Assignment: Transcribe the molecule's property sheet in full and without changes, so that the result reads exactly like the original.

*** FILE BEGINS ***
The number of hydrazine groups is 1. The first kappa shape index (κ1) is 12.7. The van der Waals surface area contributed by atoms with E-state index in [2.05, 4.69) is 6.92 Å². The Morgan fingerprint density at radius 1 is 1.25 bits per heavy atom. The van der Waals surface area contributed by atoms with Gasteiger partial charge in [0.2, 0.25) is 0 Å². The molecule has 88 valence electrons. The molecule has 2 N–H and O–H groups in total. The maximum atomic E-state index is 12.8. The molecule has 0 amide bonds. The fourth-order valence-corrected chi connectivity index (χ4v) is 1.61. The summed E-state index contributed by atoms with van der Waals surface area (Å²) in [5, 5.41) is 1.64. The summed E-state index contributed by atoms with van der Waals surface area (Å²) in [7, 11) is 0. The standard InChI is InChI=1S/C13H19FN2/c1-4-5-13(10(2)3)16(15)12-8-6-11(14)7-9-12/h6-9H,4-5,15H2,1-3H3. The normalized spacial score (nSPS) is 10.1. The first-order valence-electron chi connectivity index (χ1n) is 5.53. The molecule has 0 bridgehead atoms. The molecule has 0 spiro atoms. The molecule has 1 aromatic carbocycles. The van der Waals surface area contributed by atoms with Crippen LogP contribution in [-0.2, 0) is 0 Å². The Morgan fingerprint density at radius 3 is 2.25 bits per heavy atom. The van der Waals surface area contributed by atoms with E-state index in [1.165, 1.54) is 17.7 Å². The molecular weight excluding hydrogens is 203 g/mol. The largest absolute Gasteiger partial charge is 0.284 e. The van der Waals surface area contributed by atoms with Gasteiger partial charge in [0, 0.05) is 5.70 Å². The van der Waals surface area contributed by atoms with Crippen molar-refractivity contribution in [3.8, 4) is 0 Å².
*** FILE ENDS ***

The number of hydrazine groups is 1. The first kappa shape index (κ1) is 12.7. The van der Waals surface area contributed by atoms with E-state index in [2.05, 4.69) is 6.92 Å². The Morgan fingerprint density at radius 1 is 1.25 bits per heavy atom. The van der Waals surface area contributed by atoms with Gasteiger partial charge in [0.2, 0.25) is 0 Å². The molecule has 88 valence electrons. The molecule has 2 N–H and O–H groups in total. The maximum atomic E-state index is 12.8. The molecule has 0 amide bonds. The fourth-order valence-corrected chi connectivity index (χ4v) is 1.61. The summed E-state index contributed by atoms with van der Waals surface area (Å²) in [5, 5.41) is 1.64. The summed E-state index contributed by atoms with van der Waals surface area (Å²) in [7, 11) is 0. The standard InChI is InChI=1S/C13H19FN2/c1-4-5-13(10(2)3)16(15)12-8-6-11(14)7-9-12/h6-9H,4-5,15H2,1-3H3. The normalized spacial score (nSPS) is 10.1. The first-order valence-electron chi connectivity index (χ1n) is 5.53. The molecule has 0 bridgehead atoms. The molecule has 0 spiro atoms. The molecule has 1 aromatic carbocycles. The van der Waals surface area contributed by atoms with Crippen LogP contribution in [-0.2, 0) is 0 Å². The Morgan fingerprint density at radius 3 is 2.25 bits per heavy atom. The van der Waals surface area contributed by atoms with E-state index in [1.165, 1.54) is 17.7 Å². The molecular weight excluding hydrogens is 203 g/mol. The largest absolute Gasteiger partial charge is 0.284 e. The van der Waals surface area contributed by atoms with Gasteiger partial charge in [0, 0.05) is 5.70 Å². The van der Waals surface area contributed by atoms with Crippen molar-refractivity contribution in [3.8, 4) is 0 Å².